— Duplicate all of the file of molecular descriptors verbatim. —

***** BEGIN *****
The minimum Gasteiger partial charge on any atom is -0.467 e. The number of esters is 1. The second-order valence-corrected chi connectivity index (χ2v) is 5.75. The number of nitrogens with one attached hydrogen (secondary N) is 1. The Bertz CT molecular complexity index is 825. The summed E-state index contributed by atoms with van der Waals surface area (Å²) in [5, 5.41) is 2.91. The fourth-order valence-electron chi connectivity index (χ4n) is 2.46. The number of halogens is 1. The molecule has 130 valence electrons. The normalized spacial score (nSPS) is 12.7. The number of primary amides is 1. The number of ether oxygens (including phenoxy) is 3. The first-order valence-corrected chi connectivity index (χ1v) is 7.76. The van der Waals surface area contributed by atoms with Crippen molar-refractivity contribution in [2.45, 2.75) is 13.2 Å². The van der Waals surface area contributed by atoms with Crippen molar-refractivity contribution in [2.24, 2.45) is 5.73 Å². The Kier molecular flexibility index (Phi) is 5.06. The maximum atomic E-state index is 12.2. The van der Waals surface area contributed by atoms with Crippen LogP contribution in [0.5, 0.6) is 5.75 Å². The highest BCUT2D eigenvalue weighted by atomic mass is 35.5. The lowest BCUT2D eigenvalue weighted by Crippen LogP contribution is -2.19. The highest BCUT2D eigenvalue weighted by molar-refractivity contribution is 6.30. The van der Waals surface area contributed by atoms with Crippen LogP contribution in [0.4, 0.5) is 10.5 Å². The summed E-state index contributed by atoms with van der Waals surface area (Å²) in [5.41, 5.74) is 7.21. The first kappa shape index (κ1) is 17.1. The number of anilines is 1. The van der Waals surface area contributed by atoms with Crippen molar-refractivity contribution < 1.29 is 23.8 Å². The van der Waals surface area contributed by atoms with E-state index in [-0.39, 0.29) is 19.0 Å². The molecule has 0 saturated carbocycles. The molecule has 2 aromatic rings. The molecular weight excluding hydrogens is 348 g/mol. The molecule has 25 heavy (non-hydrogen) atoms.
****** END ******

The minimum Gasteiger partial charge on any atom is -0.467 e. The number of esters is 1. The second-order valence-corrected chi connectivity index (χ2v) is 5.75. The number of nitrogens with one attached hydrogen (secondary N) is 1. The Bertz CT molecular complexity index is 825. The summed E-state index contributed by atoms with van der Waals surface area (Å²) in [5, 5.41) is 2.91. The fourth-order valence-electron chi connectivity index (χ4n) is 2.46. The number of halogens is 1. The molecule has 130 valence electrons. The normalized spacial score (nSPS) is 12.7. The number of primary amides is 1. The number of ether oxygens (including phenoxy) is 3. The first-order valence-corrected chi connectivity index (χ1v) is 7.76. The van der Waals surface area contributed by atoms with Crippen molar-refractivity contribution in [2.45, 2.75) is 13.2 Å². The van der Waals surface area contributed by atoms with Crippen molar-refractivity contribution in [2.24, 2.45) is 5.73 Å². The Kier molecular flexibility index (Phi) is 5.06. The maximum atomic E-state index is 12.2. The van der Waals surface area contributed by atoms with Crippen LogP contribution in [0.5, 0.6) is 5.75 Å². The highest BCUT2D eigenvalue weighted by atomic mass is 35.5. The lowest BCUT2D eigenvalue weighted by Crippen LogP contribution is -2.19. The highest BCUT2D eigenvalue weighted by molar-refractivity contribution is 6.30. The van der Waals surface area contributed by atoms with Crippen LogP contribution in [0.4, 0.5) is 10.5 Å². The summed E-state index contributed by atoms with van der Waals surface area (Å²) in [5.41, 5.74) is 7.21. The first kappa shape index (κ1) is 17.1. The number of anilines is 1. The van der Waals surface area contributed by atoms with Crippen molar-refractivity contribution < 1.29 is 23.8 Å². The van der Waals surface area contributed by atoms with E-state index in [-0.39, 0.29) is 19.0 Å². The molecule has 0 saturated carbocycles. The molecule has 2 aromatic rings. The molecular weight excluding hydrogens is 348 g/mol. The molecule has 25 heavy (non-hydrogen) atoms.